Administrative Relief

Many say it will take a while for the government to decide on illegal immigration. The last time the U.S. made a decision was in 1986 through an amnesty. Now everybody talks not about amnesty but rather reforming the system, comprehensively or not.

Hundreds of immigrants attended a meeting organized by OCO, PICO and BOCA to listen to Congressman Luis Gutierrez.

While millions of people mostly from Mexico, El Salvador and the rest from Latin America (and in lesser instances from Asia and Europe) have been in immigration limbo for the last 25 years, the vast majority of them have worked and contributed to our economy. They have had children and grandchildren, attended church, paid taxes. They’ve formed strong families and sent their children to fight US words, yet this society has locked them into a social condition that makes them highly vulnerable, treats them as second class, and unfairly misrepresents who they are and what they bring to this country.

When the economy is good, everybody is happy. If the economy, or anything else for that matter, goes bad, blame the “Illegals,” and deport them, thus solve the illegal immigration problem.

Massive deportation creates serious problems. The depth of suffering it inflicts in a person, a family, and a community is well known to those affected by it. It attempts to the well being of children and adults creating long lasting scars. Anybody who cares about human rights should be concerned.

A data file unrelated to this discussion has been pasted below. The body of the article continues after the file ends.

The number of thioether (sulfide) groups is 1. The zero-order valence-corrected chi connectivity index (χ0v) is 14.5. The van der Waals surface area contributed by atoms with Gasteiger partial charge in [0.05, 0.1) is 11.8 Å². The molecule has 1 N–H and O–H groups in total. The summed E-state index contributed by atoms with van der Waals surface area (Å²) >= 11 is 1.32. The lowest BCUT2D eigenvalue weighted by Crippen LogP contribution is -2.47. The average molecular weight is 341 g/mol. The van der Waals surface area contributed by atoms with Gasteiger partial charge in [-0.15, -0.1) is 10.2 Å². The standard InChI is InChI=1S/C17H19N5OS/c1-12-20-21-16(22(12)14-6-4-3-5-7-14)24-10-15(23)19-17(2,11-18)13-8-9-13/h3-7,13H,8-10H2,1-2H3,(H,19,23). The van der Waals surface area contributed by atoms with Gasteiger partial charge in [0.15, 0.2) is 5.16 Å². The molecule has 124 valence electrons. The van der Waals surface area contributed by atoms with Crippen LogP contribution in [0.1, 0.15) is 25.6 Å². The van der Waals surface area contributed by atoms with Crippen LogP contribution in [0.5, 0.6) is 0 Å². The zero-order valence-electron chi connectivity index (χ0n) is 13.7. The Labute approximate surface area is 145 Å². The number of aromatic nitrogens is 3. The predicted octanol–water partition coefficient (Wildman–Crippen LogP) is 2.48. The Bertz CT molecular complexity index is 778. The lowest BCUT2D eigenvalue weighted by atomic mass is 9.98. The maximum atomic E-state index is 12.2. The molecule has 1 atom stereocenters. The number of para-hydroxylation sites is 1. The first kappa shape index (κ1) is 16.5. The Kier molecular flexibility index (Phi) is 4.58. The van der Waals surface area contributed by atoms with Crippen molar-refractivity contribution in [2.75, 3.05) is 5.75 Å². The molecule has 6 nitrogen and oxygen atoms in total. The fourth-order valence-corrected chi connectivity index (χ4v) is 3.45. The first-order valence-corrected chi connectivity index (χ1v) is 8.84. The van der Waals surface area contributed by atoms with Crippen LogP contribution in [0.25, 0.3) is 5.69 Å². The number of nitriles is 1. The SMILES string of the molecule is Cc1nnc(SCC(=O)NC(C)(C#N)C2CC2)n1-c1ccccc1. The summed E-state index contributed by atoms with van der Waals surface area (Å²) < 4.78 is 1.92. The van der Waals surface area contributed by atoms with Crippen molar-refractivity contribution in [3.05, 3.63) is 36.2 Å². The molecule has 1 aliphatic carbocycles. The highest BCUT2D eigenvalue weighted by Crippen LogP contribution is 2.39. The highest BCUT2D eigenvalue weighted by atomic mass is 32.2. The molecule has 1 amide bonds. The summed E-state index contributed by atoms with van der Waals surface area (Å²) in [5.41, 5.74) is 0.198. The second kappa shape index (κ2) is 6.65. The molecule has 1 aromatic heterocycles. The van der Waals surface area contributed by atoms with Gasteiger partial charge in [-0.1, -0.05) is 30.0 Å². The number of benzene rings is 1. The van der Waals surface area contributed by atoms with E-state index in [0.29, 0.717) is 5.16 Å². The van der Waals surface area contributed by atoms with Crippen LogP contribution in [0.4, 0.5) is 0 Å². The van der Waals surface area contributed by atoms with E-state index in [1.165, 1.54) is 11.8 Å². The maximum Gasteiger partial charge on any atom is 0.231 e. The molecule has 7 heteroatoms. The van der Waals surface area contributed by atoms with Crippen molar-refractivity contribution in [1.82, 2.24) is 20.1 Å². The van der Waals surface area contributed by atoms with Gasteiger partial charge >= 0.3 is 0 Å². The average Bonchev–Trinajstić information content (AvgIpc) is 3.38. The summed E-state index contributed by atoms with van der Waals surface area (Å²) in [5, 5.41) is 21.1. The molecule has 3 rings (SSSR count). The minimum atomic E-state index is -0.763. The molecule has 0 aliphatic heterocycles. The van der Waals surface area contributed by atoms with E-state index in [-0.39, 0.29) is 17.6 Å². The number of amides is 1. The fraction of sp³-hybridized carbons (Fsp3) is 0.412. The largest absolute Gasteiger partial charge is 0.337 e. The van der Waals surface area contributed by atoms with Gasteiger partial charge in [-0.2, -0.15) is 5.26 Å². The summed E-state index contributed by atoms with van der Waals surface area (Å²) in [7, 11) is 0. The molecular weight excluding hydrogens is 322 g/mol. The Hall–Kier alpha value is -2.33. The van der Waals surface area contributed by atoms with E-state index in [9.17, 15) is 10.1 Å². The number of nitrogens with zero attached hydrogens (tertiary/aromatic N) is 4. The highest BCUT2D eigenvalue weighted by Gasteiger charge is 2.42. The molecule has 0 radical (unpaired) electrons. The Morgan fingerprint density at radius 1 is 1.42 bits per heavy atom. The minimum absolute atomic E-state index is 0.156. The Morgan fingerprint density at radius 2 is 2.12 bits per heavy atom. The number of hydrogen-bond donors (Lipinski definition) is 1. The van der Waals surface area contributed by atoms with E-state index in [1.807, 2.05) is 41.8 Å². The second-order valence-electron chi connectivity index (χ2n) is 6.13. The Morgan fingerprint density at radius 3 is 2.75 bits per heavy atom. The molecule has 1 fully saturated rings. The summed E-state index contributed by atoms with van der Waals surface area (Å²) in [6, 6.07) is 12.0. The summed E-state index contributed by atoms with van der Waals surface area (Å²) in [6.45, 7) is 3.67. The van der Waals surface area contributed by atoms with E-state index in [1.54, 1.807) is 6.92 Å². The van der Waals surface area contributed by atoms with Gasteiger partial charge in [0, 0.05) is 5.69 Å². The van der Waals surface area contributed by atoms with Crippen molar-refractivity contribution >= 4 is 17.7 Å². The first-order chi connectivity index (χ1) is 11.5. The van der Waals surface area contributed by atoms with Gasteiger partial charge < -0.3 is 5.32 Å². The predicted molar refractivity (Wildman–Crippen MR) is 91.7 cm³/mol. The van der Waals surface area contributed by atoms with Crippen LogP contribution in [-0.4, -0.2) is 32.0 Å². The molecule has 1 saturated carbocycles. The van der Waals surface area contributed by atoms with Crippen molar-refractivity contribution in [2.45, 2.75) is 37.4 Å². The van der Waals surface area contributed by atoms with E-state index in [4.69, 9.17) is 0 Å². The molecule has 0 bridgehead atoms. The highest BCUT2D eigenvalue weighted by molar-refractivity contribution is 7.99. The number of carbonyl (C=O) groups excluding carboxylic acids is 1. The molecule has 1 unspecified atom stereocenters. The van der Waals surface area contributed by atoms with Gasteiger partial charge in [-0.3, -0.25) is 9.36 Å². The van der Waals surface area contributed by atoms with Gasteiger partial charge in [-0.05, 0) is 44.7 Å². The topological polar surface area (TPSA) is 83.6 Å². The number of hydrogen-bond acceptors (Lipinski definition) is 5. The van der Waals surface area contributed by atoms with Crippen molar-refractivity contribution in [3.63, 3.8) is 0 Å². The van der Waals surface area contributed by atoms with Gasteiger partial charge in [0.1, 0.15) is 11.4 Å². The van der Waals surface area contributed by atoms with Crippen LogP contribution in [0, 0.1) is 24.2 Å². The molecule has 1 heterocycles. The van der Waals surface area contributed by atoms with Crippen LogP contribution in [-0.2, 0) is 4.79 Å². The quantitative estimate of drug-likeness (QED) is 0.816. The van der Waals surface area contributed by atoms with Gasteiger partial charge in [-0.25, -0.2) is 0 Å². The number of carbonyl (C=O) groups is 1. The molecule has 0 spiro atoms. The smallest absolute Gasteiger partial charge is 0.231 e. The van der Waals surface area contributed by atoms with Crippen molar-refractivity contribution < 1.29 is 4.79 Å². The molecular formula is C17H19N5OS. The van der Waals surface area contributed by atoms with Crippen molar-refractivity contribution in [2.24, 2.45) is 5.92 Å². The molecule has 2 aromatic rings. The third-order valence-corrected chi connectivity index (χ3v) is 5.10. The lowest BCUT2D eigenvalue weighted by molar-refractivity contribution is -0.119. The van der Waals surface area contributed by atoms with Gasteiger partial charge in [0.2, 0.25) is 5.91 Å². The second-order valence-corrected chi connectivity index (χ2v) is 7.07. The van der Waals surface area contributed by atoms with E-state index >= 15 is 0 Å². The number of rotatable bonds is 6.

Congressman Gutierrez said deportation is unnecessary. Separating families is unnecessary. Taking college students from their education path is unnecessary.

There are legal alternatives to deportation, while Congress and stakeholders debate and decide on a final stand to illegal immigration. These alternatives fall under “administrative relief,” for people who have no criminal past, and for highly deserving youth such as those who qualify under the Dream Act.

All it takes, Congressman Gutierrez said, is for President Obama to take action by extending an executive order.

If implementing administrative relief is as simple as it sounds. Why have not massive deportations and the suffering these inflict on people, families, and communities been stopped?

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  1. Immigration reform is the only way to go. I see some of your points, but i also think that, although, I am a “legal” resident I still need to go out and support a reform. Also “undocumented” immigrants are not only Latinos and in my opinion that is a big part why this is not passed. During marches and protests, I do not see many who are not Latinos and illegals are seen as being Latinos only. It is not just Latinos and as long as we don’t unite as a community with every race and ethnicity, i don’t think the government will do anything.

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